Lady Mary gathered her rosary beads in her short workmanlike fingers, tucked them into the pocket of her gown and strode towards the door of the great hall where her armies of gentlemen and soldiers were breaking their fast. She entered the head of the hall and mounted the dais. ‘Today we move out,’ she announced, loud and clear enough for the least man at the back of the hall to hear her. ‘We go to Framlingham, a day’s ride, no more than that. I shall raise my standard there. If we can get there before Lord Robert we can hold him off in a siege.The Queen’s Fool by Philippa Gregory.
Apart from the obvious references to the physical and social context (rosary beads, gown, gentlemen and soldiers, hall, Lady Mary etc, some of the verbs (gathered, strode, entered) are more formal and suggestive of Lady Mary’s manner and status perhaps. There are two notably archaic expressions: breaking their fast and the least man, this latter reflecting the ranks in society.
Ronan Bennett in Havoc in its Third Year uses a number of subtle grammatical variations to indicate the period of the early 17th century as well as the contextual references and some rich Shakespearean metaphor, nourish the prating mouths as well as archaic vocabulary.
The alehouse-keeper brought small beer to drink and halfpenny loaves of buckwheat and barley. The man would have loitered so that his fat lips might carry gossip to nourish the prating mouths outside, where it seemed the whole township had gathered, but Brigge bade him be gone with angry hard words and so he went, very quick his step and dismayed his look. The bread was stale and coarse and the butter near rancid. Brigge ordered the door of the parlour left open for air, but all that entered was the fuddled gaze of the drinkers, their pots in their fists, their clay pipes in their stained lips.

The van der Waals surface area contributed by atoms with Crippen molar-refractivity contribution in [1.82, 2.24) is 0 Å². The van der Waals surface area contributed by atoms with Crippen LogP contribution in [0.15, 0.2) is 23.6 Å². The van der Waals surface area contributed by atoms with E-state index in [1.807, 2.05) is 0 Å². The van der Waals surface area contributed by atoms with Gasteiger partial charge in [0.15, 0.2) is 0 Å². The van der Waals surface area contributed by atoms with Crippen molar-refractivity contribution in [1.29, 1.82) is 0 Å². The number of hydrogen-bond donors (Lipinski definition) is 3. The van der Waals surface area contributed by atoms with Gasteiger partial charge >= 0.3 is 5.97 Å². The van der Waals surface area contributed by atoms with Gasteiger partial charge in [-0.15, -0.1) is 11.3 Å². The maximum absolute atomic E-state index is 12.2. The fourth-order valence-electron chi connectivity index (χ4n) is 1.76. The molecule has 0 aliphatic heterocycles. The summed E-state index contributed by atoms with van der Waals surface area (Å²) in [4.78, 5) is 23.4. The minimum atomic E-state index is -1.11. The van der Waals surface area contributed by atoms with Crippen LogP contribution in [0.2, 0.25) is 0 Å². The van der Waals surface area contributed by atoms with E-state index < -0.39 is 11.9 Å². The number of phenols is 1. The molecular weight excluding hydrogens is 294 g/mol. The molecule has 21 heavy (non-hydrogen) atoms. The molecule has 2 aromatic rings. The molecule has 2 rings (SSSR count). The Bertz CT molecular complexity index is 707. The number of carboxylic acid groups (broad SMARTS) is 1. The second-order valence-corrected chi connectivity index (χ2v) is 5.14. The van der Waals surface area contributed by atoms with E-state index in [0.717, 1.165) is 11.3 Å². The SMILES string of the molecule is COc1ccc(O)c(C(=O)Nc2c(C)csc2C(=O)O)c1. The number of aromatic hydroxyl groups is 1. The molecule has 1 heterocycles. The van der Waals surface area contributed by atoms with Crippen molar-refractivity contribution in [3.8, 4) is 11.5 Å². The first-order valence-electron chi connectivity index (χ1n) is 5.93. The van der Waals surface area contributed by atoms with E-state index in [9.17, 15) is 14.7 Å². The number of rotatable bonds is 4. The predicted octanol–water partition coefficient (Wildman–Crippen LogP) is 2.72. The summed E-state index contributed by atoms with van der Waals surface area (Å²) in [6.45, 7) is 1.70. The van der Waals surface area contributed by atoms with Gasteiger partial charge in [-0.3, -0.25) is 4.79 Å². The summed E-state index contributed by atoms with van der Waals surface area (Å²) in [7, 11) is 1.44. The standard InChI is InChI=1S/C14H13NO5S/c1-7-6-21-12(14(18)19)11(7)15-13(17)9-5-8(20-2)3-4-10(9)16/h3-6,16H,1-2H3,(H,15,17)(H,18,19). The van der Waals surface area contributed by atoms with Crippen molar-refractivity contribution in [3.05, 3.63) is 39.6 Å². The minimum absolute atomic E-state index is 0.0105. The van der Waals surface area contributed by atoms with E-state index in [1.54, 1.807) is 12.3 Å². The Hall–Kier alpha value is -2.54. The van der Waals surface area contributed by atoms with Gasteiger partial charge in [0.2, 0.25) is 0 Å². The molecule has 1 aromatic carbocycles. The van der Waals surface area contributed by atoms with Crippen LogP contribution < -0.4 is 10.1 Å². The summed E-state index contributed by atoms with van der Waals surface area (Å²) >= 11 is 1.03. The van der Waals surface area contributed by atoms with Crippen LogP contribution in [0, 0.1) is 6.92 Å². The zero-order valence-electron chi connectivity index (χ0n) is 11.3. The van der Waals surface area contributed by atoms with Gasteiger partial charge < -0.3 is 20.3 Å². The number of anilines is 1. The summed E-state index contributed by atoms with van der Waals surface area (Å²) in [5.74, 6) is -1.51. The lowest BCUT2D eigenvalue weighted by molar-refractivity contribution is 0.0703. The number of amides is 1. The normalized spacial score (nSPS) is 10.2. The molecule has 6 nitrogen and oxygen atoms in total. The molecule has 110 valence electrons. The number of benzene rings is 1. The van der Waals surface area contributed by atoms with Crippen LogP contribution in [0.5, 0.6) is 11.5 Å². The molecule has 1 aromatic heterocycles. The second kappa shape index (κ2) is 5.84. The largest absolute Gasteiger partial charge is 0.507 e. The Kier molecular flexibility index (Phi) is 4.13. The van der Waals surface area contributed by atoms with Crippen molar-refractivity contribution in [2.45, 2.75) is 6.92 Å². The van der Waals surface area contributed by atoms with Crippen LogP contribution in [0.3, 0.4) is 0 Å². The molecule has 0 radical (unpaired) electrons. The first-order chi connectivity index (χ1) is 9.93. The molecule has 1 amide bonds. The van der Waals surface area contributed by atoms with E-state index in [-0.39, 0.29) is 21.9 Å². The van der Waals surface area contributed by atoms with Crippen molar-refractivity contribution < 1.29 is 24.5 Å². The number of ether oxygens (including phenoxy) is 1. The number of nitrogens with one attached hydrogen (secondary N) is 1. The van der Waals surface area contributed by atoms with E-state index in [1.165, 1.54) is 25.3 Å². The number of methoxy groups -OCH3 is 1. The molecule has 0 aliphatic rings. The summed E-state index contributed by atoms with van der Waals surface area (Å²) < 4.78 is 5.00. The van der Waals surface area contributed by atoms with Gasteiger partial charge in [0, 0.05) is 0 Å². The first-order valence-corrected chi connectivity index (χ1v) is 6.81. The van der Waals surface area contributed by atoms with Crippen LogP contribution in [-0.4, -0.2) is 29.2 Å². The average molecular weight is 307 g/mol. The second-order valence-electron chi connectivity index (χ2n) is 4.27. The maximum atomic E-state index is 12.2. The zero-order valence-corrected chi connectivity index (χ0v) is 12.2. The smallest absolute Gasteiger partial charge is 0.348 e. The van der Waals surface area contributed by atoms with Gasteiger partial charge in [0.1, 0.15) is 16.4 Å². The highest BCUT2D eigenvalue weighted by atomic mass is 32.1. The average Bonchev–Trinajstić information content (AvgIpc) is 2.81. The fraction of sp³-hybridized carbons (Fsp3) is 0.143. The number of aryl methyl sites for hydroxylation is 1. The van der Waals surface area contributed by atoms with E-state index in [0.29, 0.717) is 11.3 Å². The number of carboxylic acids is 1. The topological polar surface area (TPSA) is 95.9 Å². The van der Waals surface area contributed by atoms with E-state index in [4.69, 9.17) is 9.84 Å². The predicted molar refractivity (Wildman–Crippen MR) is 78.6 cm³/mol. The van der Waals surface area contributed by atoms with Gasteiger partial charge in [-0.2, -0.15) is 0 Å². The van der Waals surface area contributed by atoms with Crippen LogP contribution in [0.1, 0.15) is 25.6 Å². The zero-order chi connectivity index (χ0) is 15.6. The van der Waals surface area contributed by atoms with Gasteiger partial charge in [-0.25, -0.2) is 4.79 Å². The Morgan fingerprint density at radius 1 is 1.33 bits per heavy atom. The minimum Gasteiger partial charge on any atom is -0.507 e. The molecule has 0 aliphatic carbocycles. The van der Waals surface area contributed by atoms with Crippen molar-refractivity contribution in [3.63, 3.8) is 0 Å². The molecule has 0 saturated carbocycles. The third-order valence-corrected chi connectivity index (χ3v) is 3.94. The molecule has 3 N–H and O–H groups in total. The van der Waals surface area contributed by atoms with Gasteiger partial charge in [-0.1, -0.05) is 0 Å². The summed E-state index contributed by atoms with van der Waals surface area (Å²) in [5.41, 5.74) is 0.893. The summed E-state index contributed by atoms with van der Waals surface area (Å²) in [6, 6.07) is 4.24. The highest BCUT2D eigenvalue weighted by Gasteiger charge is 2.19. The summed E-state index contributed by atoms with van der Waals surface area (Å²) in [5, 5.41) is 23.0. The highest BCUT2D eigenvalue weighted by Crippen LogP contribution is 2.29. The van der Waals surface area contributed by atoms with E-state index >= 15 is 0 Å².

Hilary Mantel’s creation of the period in Wolf Hall is achieved by a complex and skilfully integrated mix of vigorous modern language, embedded indirect speech, the occasional archaic phrase as well as rich and detailed contextual references.
The stake was on top of a pile of stones, and some gentlemen came, and priests, bishops perhaps, he did not know. They called out to the Loller to put off her heresies. He was close enough to see her lips moving but he could not hear what she said. What if she changes her mind now, will they let her go? Not they, the woman chuckled. Look, she is calling on Satan to help her. The gentlemen withdrew. The officers banked up wood and bales of straw around the Loller. The woman tapped him on the shoulder; let’s hope it’s damp eh? This is a good view, last time I was at the back. The rain had stopped, the sun broken through. When the executioner came with a torch it was pale in the sunshine, barely more than a slick movement, like the movement of eels in a bag. The monks were chanting and holding up a cross to the Loller, and it was only when they skipped backwards, at the first billow of smoke, that the crowd knew the fire was set.
Integration of a range of elements would seem to be the key: restrained and limited use of archaic expressions, references to context and figurative language, which are integral to the character’s (or characters’) actions and experiences. Easier said than done!
Where the first person is used in narrative, the issues of voice become more complex, because of the need to slip into indirect speech and more deeply inside the head of the narrator. (Quite a challenge when trying to imagine the thoughts and experiences of a 17th century soldier or a medieval Maltese peasant.) Other technical difficulties occur in trying to move smoothly from the inside of a character’s consciousness to a more distant view. And then there is the question of direct speech and dialogue, another tricky area for the writer of historical fiction. These topics are best left for another time!
In the meantime, if anyone has a glossary of 16th and 17th swear words, I would be very grateful to hear about it!